“I don’t care.” I say these words – or variations thereof – a lot. Gently, when someone asks where we should eat and I don’t have a strong preference. Wearily, when I am tired, and all out of absolutes. With force when someone just won’t leave me alone.
If you heard how often I say these words you’d think I cared very little. You’d think I was a laidback, easy-going individual, blissfully unfussed by much of life’s goings on.
But this is not the case. Much as I might often wish it was, it’s not. I care a lot, about lots of things – only some of which are justified.
I care about my friends and family. I want to know about their lives: are they doing OK? How was their day yesterday? Did they ever do that thing they were thinking of doing that one time? I care about my work, and about my degree, about my Five-Year Plan (which I definitely have, because I am definitely a grown-up and put-together individual). Those things are important.
I also care about what happens in The West Wing, about listening to the radio while I cook food that makes my mouth water, and getting to sleep in on Saturday. All these are perfectly fine things to care about – worthy of my attention, albeit to varying degrees. But the same can’t be said for everything.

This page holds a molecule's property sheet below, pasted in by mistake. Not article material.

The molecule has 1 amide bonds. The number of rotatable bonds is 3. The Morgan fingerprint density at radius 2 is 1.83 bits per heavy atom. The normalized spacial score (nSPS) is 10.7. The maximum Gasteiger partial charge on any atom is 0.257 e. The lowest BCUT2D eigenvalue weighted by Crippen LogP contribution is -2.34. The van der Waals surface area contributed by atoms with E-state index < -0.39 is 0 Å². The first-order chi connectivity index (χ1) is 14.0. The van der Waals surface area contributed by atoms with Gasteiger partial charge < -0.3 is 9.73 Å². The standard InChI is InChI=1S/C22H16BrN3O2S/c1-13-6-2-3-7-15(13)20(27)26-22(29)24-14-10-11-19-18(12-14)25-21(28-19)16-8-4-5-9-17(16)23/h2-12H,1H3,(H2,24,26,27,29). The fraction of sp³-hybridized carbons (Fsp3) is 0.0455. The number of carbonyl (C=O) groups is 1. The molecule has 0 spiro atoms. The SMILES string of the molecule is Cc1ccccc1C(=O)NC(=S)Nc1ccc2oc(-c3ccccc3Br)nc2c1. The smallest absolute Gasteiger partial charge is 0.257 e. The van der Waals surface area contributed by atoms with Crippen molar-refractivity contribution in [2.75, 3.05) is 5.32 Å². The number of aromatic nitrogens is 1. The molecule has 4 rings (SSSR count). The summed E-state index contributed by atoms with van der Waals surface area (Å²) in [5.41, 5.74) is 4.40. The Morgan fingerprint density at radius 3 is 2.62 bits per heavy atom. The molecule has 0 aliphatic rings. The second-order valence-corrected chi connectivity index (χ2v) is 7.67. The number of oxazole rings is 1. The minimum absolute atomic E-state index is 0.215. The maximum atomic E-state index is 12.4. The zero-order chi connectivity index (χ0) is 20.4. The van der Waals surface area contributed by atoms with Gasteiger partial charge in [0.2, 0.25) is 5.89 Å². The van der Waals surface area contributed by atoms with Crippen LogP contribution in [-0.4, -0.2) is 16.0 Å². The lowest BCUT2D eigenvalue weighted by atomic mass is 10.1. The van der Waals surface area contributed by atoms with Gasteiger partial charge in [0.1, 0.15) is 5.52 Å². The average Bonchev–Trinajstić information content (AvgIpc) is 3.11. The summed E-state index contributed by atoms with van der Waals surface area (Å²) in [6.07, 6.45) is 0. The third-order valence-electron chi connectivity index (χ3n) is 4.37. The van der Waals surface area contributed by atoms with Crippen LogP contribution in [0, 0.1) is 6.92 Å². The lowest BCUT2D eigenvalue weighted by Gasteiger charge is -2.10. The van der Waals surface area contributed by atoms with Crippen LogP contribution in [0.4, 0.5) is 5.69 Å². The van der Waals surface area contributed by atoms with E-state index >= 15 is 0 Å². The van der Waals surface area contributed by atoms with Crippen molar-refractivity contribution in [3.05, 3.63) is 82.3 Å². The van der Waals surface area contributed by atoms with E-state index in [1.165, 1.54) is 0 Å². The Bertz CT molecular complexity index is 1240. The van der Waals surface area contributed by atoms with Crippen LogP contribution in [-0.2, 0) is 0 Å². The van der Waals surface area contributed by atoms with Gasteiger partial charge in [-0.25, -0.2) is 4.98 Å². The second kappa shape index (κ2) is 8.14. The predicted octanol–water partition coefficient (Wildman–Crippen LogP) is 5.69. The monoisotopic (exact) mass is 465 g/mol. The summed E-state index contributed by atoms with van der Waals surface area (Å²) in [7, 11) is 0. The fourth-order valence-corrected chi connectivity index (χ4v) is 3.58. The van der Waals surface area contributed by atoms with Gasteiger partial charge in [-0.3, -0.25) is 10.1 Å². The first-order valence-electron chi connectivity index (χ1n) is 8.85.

What about when I am spending hours and hours on just one little piece of work, losing sleep, convincing myself that the quality and value of everything I could ever possibly write is contingent on this one thing alone? That if this is not utterly, mind-blowingly insightful, nothing else ever will be.
What about when I am obsessing over that one thing I said to that one person that one time? Incessantly playing through the words – the blunder which I have persuaded myself definitely exists – when the other person is almost certainly fine, not thinking about what I did or didn’t say. No issue – only in my head.
It’s frighteningly easy to care too much, about the wrong things. And who has time for that? No one. Sure, we all do it, but no one actually has time for it. It’s exhausting, and ultimately pointless. So I’m done with it. Just like that. That simple.
If only. Big talk is all very well and good, but of course the question remains: how? Knowing it’s a good idea is one thing, but how do you actually go about realigning your priorities in a meaningful way?
My honest answer is: I don’t know. But this is the strategy I’m working with right now: treat your reserves of Caring like your own, personal well. It’s nice and good and noble to let others drink from it, but you’d better be damn sure you don’t lose the lot. So the wise thing to do is to be selective about who gets the water. Take stock of who or what has your attention right now – and how much, crucially – and then ponder whether or not you like the results.
And that’s it – all I’ve got. But I think it’s at least a plan for now. The art of caring less is tricky and probably sometimes painful, but it’s also valuable, and, most importantly, good for you.
Now, the key is to find a way of caring less without caring a ridiculous amount about doing so. Complicated? Yeah. Necessarily? Absolutely